Technique

Lost wax casting

Lost wax casting is used to mould various types of metal into intricate pieces of jewelry.

 

The wax casting process starts with sketching out a preliminary drawing of the piece you have in mind. Then,  a representation of the desired piece is crafted out of wax, creating a pattern with the same intricate detail that will appear on the silver piece of jewelry in its final form.  The wax pattern is then attached to a "sprue base" which is made of durable rubber.  The rubber base and the wax model are then placed into a metal flask and plaster is poured over the wax mould.

 

After the chunk of plaster has been allowed to dry it is then placed in a hot kiln. As temperatures rise, the wax within is melted and eradicated, hence the name "lost wax."  The result of this stage is a strong mould with a hollow opening in the shape of the original wax design.  In the kiln, the burnout times are anywhere from 5 - 12 hours. Still warm, the flask is then taken out of the kiln and placed in the centrifuge.

 

At this stage, bits of silver are ready to be melted. Sterling silver is an alloy of silver containing 92.5% pure silver and 7.5% other metals, usually copper. This combination allows for strength while preserving the ductility of the silver and the high precious metal content.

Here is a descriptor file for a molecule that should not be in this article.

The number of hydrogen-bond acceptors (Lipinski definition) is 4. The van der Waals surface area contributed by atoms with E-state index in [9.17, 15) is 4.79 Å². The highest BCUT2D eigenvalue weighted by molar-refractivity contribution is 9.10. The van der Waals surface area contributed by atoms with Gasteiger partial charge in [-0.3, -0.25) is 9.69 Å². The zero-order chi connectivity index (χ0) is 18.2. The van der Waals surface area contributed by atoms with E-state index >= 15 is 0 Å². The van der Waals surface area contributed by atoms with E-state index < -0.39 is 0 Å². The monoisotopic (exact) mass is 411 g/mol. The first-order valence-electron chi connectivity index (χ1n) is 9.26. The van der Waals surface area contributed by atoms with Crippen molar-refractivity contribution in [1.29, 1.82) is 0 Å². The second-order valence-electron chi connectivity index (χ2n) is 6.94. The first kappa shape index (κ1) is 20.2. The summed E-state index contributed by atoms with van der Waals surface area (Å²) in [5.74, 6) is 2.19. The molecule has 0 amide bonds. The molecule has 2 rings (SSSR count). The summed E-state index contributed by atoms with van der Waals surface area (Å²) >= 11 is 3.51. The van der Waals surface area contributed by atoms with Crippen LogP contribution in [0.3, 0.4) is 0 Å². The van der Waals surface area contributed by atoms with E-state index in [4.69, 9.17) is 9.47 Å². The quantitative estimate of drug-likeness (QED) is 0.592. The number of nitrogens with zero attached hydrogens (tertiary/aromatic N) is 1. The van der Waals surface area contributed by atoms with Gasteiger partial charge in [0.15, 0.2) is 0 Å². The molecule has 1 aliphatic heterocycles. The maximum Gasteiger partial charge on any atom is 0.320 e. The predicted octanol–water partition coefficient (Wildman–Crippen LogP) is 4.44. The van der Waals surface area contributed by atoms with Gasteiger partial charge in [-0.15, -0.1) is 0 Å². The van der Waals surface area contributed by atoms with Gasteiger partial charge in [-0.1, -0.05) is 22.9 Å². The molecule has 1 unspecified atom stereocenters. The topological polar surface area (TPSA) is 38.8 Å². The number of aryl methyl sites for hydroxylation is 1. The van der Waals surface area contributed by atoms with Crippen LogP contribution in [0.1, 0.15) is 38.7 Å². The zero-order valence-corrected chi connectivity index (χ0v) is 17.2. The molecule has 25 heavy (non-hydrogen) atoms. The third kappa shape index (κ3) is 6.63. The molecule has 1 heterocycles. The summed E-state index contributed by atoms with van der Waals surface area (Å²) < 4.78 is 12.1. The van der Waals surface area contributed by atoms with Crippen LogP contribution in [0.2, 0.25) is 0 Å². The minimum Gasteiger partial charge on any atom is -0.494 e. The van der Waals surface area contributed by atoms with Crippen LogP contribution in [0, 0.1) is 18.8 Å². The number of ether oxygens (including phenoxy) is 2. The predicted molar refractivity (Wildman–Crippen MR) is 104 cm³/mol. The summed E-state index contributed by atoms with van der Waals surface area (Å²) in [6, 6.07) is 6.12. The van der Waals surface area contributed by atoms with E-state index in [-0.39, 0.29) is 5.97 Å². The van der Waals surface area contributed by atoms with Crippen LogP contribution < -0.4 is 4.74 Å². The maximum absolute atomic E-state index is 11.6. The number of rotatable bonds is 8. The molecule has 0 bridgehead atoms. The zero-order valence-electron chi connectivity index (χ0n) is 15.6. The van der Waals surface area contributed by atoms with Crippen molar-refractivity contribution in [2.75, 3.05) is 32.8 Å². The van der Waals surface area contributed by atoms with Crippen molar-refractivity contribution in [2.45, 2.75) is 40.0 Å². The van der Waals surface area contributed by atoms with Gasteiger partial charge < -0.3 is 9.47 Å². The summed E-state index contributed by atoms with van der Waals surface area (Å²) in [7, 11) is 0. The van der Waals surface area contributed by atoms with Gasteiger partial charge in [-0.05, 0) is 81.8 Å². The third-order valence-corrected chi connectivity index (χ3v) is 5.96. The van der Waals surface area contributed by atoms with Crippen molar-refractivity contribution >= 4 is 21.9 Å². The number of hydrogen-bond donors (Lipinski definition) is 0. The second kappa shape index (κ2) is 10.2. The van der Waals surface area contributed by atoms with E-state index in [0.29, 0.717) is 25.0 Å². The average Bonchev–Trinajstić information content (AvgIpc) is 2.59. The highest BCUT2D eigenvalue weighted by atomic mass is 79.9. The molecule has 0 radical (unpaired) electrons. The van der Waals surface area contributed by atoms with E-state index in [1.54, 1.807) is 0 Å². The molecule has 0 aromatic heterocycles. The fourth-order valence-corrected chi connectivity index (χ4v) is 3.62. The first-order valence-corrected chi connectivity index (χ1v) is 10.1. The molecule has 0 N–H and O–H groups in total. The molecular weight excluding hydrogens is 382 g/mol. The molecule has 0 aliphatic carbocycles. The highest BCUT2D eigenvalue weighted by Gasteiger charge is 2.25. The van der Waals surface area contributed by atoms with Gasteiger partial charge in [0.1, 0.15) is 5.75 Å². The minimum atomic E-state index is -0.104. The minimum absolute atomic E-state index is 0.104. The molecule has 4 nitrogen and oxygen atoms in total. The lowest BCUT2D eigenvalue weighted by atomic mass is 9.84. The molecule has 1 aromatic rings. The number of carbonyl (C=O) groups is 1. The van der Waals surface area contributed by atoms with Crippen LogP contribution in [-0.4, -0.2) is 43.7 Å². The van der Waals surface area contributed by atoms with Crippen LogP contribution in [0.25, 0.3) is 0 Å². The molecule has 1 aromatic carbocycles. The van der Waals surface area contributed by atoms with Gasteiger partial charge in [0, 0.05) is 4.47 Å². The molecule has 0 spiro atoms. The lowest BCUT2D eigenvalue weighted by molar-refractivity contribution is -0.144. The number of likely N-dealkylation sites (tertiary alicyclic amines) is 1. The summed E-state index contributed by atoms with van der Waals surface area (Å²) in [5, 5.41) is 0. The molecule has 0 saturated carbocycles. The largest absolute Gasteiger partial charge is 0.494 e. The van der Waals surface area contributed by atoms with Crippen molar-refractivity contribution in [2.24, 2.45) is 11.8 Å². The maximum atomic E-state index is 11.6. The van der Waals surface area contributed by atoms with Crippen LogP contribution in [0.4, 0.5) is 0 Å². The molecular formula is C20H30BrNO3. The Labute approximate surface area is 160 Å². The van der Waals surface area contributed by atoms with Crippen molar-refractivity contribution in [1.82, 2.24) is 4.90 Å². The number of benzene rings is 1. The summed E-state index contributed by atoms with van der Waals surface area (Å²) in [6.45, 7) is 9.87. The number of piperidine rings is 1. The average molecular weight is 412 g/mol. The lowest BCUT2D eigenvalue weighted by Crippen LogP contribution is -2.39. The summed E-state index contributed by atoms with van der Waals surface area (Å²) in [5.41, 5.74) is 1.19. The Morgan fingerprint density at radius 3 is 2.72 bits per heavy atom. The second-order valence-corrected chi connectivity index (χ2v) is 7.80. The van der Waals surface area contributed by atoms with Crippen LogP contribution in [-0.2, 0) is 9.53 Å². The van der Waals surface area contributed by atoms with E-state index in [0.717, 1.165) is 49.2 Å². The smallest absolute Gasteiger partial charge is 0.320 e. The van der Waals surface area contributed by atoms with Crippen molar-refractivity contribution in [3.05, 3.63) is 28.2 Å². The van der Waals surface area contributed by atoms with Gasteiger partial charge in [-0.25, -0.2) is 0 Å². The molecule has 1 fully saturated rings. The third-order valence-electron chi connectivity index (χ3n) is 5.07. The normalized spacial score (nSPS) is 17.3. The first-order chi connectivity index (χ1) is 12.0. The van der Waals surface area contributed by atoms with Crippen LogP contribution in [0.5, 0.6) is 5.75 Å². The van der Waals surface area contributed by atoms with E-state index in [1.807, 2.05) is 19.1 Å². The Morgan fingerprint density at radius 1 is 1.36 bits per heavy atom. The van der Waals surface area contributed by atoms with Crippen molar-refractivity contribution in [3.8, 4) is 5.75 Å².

Once the silver is almost entirely melted, a crucible will be heated. When the crucible will be red hot, it will be placed in the centrifuge and the silver will be poured into it.  The crucible sits tightly against the flask which holds the negative impression made by the burned-out wax pattern.  When the silver is completely liquefied, the centrifuge will start to spin very quickly forcing the liquid silver into the flask.  When the silver is cold, the whole flask, containing the plaster and silver jewelry items is then quenched in a bucket of cold water to dissolve the investment and to harden the silver.  After the silver and the plaster has been allowed to cool, the plaster is chipped away.  The original wax mould is gone, and the silver piece replaces it.

 

The piece is then cut off with a diamond cutoff wheel.  It is then grounded smooth and rubber-wheeled.  The piece is then buffed and cleaned. Sometimes, antiquing and dots of yellow gold are added to enhance the design.  The piece is then re-polished and cleaned. 

 

Videos

 
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Wax Carving
Installing the sprue and pouring the investment
Burning the wax
Preparing the silver bits
Melting the silver bits
Pouring the silver in the crucible
Placing the crucible it the centrifuge
Spinning and forcing the liquid metal into the flask
Dissolving the investment
Chipping the investment
The silver piece has replace the wax mould
Grounding and polishing
Final piece
 

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Dissolving the investment